Force Majeure

Can anyone explain whether or not Force Majeure should or should not be included in an Exhibit A and is it in the best interest of the mineral owner? Does it help both the lessee and the lessor?

force majeure, in short, allows for the Lessee (or operator) to cease production due to a governmental action (ex: moratorium on drilling) or natural disaster that would make it impossible to maintain production. By operating under this clause, this gap in continuous development/production would not cause the lease to become invalid. Depending on the specific wording of the clause in the lease, it can be styled to be more lessor or more lessee friendly.

In a true force majeure situation, nobody could drill your property, so I think it is reasonable.

Shut in, on the other hand I believe is abused and should be limited to a Cumulative time period and there should be a definition of paying quantities so they can't just claim and pay you for a Mcf or a barrel of oil per month that most likely was never produced. You hear the horror stories of the valve rusted shut or the pump rod missing but the operator still claims some minimal production to save the lease.

Thank you. I had added this to an Exhibit A but the company I am talking with did not want to include it. The wording was: Force Majeure: Lessee must notify Lessor, in writing, of all occurrences of Force Majeure during the primary and secondary term of the lease, specifying the event causing the delay. In no case will Force Majeure be continued without good faith efforts to restore operations or production.

Seems like this would be something beneficial to the lessor (me) and wonder if it is a major point to push or just go along with them. I tend to think I would want to keep it.

There are certainly benefits to having this language included and it would be to your benefit, but if I were you I would decide how much money that clause is worth to you (I can help you come up with a dollar amount if you want) and I would ask the oil and gas company to pay that to you upfront as part of the bonus payment. This is a win-win that the oil and gas company will probably be OK with approving. (I also agree with what R W said below)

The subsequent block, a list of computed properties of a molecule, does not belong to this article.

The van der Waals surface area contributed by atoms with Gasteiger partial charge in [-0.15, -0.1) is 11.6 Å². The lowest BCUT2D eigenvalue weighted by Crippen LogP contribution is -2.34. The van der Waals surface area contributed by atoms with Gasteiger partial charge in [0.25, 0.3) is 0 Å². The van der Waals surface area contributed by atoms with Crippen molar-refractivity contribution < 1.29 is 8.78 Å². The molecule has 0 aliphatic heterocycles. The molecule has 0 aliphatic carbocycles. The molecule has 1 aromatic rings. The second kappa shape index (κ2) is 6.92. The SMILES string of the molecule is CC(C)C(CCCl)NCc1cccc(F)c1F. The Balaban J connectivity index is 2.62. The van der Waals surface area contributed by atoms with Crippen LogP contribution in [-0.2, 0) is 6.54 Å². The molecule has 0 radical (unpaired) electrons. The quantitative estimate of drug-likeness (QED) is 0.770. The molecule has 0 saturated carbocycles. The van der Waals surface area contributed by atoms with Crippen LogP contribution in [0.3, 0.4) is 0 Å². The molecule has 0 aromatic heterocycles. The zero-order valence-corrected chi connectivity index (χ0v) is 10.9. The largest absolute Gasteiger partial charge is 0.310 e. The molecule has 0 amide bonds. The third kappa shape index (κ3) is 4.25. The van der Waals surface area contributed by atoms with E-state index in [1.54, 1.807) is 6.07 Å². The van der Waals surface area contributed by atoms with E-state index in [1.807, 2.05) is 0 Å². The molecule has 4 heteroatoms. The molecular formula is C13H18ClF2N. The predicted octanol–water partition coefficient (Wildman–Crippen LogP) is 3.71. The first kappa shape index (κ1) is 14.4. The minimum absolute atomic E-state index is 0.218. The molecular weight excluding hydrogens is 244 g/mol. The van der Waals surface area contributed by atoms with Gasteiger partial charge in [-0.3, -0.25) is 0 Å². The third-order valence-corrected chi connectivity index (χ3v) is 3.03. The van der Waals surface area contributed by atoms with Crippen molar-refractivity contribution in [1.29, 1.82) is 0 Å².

The standard force majeure provision, such as is included as a standard feature in the wide variety of printed leases falling under the rubric of "Producers 88" (and similar), generally operates more in favor of the lessee, and somewhat less in favor of the lessor, depending on the circumstances existing at the time force majeure is invoked.

The force majeure provision in the printed portion of the lease contains language which is well-tested in case law, and the legal effect of which is relatively certain. Many (if not most) lessees will be hesitant to depart from a well-established provision under which they know with reasonable certainty what their rights and responsibilities are, for a force majeure provision containing untested, unlitigated language, where their rights and responsibilities may not be so clear.

You'll lose nothing by suggesting an alternative to the standard force majeure provision, but bear in mind that a lessee's willingness to accept wholesale changes to the standard force majeure will be directly proportional to their desire to secure a lease on your acreage. If you control 6,000 net mineral acres smack dab in the middle of their area of interest, you're probably in a good bargaining position. On the other hand, if you own a small undivided interest in 20 acres on the outer edge of a 15,000 acre area of interest, you can guess that the lessee would be less interested in considering any changes to the standard force majeure.

The traditional purpose behind force majeure clauses was to excuse the lessee from losing a lease if production stops due to "acts of god" or other events out of the lessee's control. Most standard form Producer's-88 leases define force majeure broadly as anything beyond lessee's control. A more reasonable clause would give an exclusive list of all the events that could constitute force majeure, and leave none of them up to the lessee's sole discretion.

As a mineral owner I think it is reasonable to let a lessee keep its leasehold if events truly beyond the lessee's control cause production to cease. After Hurricane Katrina, thousands of wells on the Louisiana Gulf Coast and in the Gulf of Mexico were shut in for months because the midstream infrastructure was so heavily damaged by the storm. I believe a once-in-a-century storm is a fair excuse for a few months of non-production if it makes it impossible to operate a well. An invasion of the US by a foreign country would be another good excuse. Low commodity prices is not a good excuse.

I prefer to require an annual delay rental to be promptly paid if lessee wants to maintain its lease through force majeure only, and I limit the total months the lease can be maintained by force majeure in much the same way I would with shut-in rentals. I think that is a fair accommodation for both parties's interests.